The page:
Outcomes: The UAM Go app received positive feedback, with users praising its utility and expressing surprise at its high level of accessibility. The tests affirmed the correctness of solutions adopted after the initial round, identifying only minor issues that can be promptly addressed.

The photo shows 3 people: a blind tester who conducts usability testing of the mobile app and 2 female specialists who conduct the test. They talk.

User testing #3 - Navigation & Maps

In the third session, the objective was to asses the navigation functionality of the app, as well as verify some design changes that had already been implemented following the previous two tests. Six participants with mobility or cognitive impairments were recruited. Tasks covered onboarding, route search, following navigation instructions, and feedback on alerts.

Main observations: Onboarding improvements were successful, with no reported issues in the current round. Participants noticed and acknowledged evacuation alerts, demonstrating effective communication. Users navigated the app efficiently, indicating a clear understanding of its element.

One of the key issues identified was that users expected GPS-based navigation, causing confusion when the app's functionality differed (it is unable to locate users inside buildings). The interface's resemblance to GPS navigation led to misinterpretations and user disorientation. Furthermore, routes often consisted of short, perpendicular segments, which felt unnatural, especially in open spaces. Users preferred instructions referencing landmarks rather than distances, finding the latter challenging.

Recommendations: Firstly, some changes to the routing and navigation experience were recommended to help align the path with more natural movement, for example simplifying the paths and emphasizing landmark-based instructions. Secondly, in order to address the expectations of GPS-like navigation, we suggested some instructional popups and changes in map design to better differentiate UAM Go from traditional navigation apps.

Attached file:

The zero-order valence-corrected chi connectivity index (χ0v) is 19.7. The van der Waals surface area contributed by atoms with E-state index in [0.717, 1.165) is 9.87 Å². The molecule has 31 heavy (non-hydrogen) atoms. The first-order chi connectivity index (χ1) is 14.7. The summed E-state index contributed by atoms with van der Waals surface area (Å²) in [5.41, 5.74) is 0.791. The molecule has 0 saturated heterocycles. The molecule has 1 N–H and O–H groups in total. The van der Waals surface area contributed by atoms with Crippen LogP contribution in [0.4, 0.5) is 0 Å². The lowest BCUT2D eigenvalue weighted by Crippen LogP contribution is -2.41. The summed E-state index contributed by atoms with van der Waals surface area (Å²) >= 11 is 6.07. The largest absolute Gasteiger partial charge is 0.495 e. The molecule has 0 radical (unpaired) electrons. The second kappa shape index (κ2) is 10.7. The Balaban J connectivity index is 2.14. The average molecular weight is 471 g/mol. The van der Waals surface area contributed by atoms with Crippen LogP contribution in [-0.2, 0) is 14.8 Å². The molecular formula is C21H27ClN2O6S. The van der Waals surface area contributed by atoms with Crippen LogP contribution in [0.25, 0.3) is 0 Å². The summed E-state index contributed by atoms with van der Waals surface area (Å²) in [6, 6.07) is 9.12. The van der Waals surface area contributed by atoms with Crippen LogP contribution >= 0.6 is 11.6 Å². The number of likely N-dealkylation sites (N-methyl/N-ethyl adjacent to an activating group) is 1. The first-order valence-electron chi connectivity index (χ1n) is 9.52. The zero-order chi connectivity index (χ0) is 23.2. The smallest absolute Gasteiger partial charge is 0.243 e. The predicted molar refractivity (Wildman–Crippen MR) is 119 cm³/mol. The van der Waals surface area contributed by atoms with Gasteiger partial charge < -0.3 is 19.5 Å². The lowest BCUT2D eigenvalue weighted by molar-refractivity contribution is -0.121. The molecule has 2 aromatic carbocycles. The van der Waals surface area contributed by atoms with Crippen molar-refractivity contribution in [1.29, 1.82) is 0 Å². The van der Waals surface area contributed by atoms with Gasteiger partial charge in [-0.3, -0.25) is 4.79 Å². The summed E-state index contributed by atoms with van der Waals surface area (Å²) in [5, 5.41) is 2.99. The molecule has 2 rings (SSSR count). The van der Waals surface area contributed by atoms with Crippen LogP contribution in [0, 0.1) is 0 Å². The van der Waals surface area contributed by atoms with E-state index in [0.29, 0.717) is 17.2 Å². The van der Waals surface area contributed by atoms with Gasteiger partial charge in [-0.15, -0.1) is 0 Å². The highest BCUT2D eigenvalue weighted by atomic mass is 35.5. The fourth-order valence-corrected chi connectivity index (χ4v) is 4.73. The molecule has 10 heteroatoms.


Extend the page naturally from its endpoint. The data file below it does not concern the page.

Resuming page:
Outcomes: Updates to routing instructions, visual representations of current route segments, optimization of routes to follow more natural movement. Implementation of pop informing users to "break" their mental model.

User testing #4 – Checking final performance

In the fourth and last session, the objective was to asses the final and complete user experience at the end of the development process. The emphasis was especially put on the quality of the navigation functionality after all the changes following the third round testing session. Nine participants with vision, hearing, mobility or cognitive impairments were recruited. Tasks covered route search, following navigation instructions, and feedback on Campuses menu and organization of its content.

Main observations: The key challenge observed in the third round of testing was to break the mental model of the users, who expected GPS-based navigation. Changes in the graphic representation of the route and adding an informative pop-up added up to make a great improvement. Participants demonstrated full understanding of how the navigation works and had no problems following the route. All the participants successfully reached the destinations required in the task given.